Top Ten 1965

1. Tokyo Olympiad
2. Red Beard
3. Bunny Lake Is Missing
4. Pierrot Le Fou
5. The Collector
6. The Shop On Main Street
7. Juliet of the Spirits
8. The Spy Who Came In From The Cold
9. Viva Maria!
10. Shakespeare Wallah


In the wake of the popularity of James Bond adventures, it was only a matter of time before the antidote to all that glitzy action and sex would come along…and John Le Carre did not miss the opportunity to provide it.  The Spy Who Came In From The Cold presents the work of spies as dour, depressing, lonely and dangerous, and Richard Burton is terrific as the agent who has been rendered soulless by his experiences. Burton was too expressive and commanding an actor to let the character go slack; watching him suffer the emptiness of his life is surprisingly captivating.

Honour Roll:  Jozef Kroner, The Shop On Main Street; Laurence Olivier, Bunny Lake Is Missing/Othello; Terence Stamp, The Collector


There’s really no performance by Jeanne Moreau that doesn’t merit being mentioned in these lists; my favourite is Jules And Jim, but I have to say how entranced I am by her command of brittle comedy in Louis Malle’s Viva Maria! She does a terrific job of convincing you that she could abandon her job in burlesque, take up with the Mexican revolution and lead the troops to glory. One of the great director’s most charming achievements.

Honour Roll: Julie Andrews, The Sound Of Music; Julie Christie,Darling; Samantha Eggar, The Collector; Ida Kaminska, The Shop On Main Street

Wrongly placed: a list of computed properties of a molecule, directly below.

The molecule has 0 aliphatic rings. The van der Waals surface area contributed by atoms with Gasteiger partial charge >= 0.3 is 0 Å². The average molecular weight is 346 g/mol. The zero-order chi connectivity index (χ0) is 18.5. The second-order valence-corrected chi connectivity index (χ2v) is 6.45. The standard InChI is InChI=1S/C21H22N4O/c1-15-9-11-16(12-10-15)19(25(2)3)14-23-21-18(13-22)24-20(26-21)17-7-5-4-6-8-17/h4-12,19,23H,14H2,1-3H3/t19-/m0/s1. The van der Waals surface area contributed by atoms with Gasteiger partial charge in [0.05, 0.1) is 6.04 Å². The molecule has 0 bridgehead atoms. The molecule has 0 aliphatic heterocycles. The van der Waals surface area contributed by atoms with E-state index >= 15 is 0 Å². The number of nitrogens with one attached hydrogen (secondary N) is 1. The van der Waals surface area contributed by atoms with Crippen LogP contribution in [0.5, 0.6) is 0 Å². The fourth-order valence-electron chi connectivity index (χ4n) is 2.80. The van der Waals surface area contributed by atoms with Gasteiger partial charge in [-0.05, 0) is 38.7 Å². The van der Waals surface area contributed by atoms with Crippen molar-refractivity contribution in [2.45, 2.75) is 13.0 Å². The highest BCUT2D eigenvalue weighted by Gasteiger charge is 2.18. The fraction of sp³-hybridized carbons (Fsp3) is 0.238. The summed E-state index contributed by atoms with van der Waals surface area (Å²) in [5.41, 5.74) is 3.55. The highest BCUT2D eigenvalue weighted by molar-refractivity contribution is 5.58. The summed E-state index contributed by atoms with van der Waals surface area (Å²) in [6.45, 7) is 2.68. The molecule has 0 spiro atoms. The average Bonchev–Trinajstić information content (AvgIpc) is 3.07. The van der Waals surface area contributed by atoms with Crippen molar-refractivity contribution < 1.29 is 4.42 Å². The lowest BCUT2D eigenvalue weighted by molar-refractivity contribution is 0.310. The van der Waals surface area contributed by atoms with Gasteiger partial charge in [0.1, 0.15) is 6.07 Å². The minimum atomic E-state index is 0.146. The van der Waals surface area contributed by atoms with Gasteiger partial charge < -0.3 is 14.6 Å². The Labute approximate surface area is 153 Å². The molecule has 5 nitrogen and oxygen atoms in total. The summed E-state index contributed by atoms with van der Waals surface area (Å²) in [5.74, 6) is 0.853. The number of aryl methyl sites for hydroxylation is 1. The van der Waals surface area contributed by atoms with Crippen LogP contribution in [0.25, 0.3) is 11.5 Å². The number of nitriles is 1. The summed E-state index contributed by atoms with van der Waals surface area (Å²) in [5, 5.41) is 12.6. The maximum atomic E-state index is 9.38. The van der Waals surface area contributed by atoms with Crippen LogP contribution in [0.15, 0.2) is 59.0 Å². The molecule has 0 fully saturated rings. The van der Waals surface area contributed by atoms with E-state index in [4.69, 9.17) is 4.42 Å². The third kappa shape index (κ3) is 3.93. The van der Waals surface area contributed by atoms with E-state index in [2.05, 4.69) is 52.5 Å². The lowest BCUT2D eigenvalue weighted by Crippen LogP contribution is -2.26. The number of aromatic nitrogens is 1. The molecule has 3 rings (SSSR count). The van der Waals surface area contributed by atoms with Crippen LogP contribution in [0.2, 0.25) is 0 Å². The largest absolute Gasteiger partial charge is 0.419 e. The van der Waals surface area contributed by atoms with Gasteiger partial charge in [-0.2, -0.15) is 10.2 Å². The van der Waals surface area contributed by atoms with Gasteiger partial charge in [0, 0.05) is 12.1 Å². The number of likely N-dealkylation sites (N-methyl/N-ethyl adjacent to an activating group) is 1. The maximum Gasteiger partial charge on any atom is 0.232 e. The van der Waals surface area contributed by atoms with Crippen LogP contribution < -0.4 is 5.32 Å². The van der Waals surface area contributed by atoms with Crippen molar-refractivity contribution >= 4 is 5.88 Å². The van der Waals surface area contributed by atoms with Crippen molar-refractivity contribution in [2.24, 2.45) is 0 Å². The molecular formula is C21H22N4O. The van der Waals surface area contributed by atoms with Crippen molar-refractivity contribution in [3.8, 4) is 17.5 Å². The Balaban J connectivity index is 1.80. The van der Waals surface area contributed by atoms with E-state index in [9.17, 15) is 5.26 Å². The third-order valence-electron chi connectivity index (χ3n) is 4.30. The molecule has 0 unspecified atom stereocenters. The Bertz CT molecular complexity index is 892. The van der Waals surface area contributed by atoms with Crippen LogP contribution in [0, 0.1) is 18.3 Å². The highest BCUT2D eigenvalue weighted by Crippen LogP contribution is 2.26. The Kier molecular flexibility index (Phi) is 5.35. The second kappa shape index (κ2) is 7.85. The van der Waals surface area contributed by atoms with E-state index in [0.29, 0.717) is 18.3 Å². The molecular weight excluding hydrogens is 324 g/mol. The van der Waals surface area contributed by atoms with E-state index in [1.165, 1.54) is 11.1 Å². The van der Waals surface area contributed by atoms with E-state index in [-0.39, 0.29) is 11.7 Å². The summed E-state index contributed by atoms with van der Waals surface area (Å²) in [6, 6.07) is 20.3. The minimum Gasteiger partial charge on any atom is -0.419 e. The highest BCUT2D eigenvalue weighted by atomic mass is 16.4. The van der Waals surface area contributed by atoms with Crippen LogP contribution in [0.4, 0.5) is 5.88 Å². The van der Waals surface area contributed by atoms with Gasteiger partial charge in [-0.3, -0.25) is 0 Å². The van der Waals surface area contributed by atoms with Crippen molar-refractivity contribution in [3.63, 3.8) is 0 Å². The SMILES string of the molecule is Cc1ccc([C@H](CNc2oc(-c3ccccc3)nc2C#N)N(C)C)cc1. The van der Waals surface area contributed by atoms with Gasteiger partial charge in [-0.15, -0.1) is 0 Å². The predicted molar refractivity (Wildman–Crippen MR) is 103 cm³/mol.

Amid the passionate romance and the snowy backdrops of Doctor Zhivago is a riveting performance by a serious, angry Tom Courtenay. Courtenay often brings his strange combination of exuberance and otherworldly strangeness to his roles; director David Lean dampens the joyful curiosity he brought to films like Billy Liarand King And Country without damaging his power to command the scene.  The same year, his appearance in Operation Crossbow gives a great deal of dramatic weight to a film that is otherwise not the grittiest World War II adventure you’ve ever seen.

Honour Roll: Martin Balsam, A Thousand Clowns; Frank Finlay, Othello; Yuzo Kayama, Red Beard


One of the great screen collaborations began in the 60s when the team of Merchant Ivory combined the talents of James Ivory, Ruth Prawer Jhabvala and Ismail Merchant to make some of the most indelibly original films ever made (even when they weren’t that good). Their early work features a level of brittle comedy that disappeared following their success with arthouse period epics in the 80s and beyond, and the best of them was Shakespeare Wallah. The gem of the film is a supporting performance by a gorgeous young Madhur Jaffrey as a Bollywood star whose rising popularity is in direct contrast to the failings of a British family traveling through India performing Shakespeare to dwindling interest.

Honour Roll:  Ruth Gordon, Inside Daisy Clover; Barbara Harris, A Thousand Clowns; Martita Hunt, Bunny Lake Is Missing; Shelley Winters, A Patch of Blue


Movies that inspire that “How did they do that?” reaction are usually ones that feature impressive visual effects or makeup. Every once in a while, however, one comes along with a level of superb documentary-like accuracy that baffles the mind more than monsters or space travel do, and that is the sense of awe that Gillo Pontecorvo creates with his masterful The Battle Of Algiers. Pontecorvo recreates the various conflicts that led to the freedom and independence of the North African country from French colonial rule, and does so in a way that is as entertaining as it is tragic and believable.

Honour Roll: Kon Ichikawa, Tokyo Olympiad; Akira Kurosawa, Red Beard; Francesco Rosi, The Moment of Truth; William Wyler, The Collector